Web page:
Nutrient-rich water chestnuts need only a culinary imagination
Water chestnut (Trapa natans) is a popular fruit in many parts of India, Pakistan, Sri Lanka, Indonesia and southern China.
Though native to South and Southeast Asia, water chestnuts are also found in Africa and North America. The plants grow well in ponds, lakes and even shallow streams.
Succulent, slightly crunchy and delicately sweet, water chestnuts are munched raw, seasoned or sautéed, and even ground to make flour. This last quality makes it a favourite in northern India for those who abstain from cereals during religious fasts: the flour (singhare-ka-atta) is a staple in many a household during the October-November festive season. Puris, sauté and a sweetmeat called katle are some popular savouries made from water chestnut flour.
Harvested between October and December, water chestnuts are valued in traditional systems of medicine, such as the Ayurveda, for their cooling and astringent properties. They are reputed to reduce heartburn, fatigue and inflammation and are also useful against blood disorders, urinary tract infections, bad breath, toothaches and dehydration.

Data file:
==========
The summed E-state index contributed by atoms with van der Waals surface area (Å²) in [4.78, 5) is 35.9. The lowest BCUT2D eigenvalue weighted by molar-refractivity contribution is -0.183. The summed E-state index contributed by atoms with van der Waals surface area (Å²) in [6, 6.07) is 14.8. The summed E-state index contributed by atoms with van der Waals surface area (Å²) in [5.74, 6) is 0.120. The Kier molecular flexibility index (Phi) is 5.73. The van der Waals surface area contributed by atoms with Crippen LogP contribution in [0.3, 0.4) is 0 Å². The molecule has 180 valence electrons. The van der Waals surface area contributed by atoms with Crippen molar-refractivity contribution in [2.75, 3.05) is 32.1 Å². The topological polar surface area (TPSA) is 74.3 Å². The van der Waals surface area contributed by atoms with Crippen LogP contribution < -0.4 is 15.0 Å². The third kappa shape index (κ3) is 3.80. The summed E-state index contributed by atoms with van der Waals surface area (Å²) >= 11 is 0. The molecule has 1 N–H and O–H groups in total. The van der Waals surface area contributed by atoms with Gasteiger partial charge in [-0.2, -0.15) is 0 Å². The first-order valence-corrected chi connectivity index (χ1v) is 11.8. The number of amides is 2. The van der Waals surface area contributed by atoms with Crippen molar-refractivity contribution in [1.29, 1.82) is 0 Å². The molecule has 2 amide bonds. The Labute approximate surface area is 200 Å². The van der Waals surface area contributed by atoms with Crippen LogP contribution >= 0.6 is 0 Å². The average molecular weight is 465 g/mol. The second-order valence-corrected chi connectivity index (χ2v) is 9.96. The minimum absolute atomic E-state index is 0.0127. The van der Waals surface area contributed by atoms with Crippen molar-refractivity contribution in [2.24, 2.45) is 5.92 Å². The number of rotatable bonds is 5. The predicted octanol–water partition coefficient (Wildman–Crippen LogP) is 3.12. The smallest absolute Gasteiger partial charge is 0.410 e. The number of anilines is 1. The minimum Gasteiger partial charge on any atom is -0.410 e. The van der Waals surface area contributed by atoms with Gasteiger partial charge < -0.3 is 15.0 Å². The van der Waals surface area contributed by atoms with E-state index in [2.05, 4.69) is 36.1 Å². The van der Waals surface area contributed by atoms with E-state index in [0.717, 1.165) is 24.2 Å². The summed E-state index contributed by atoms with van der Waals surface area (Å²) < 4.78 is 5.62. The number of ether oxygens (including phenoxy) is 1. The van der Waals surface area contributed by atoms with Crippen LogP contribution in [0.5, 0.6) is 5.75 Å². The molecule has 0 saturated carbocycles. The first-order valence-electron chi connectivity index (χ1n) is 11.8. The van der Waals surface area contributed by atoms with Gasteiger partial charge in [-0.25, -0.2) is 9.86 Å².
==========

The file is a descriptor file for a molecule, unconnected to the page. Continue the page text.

So, just chomp on to a water chestnut.
|R E C I P E S|
SINGHARE KE KATLE
We are a voice to you; you have been a support to us. Together we build journalism that is independent, credible and fearless. You can further help us by making a donation. This will mean a lot for our ability to bring you news, perspectives and analysis from the ground so that we can make change together.
Comments are moderated and will be published only after the site moderator’s approval. Please use a genuine email ID and provide your name. Selected comments may also be used in the ‘Letters’ section of the Down To Earth print edition.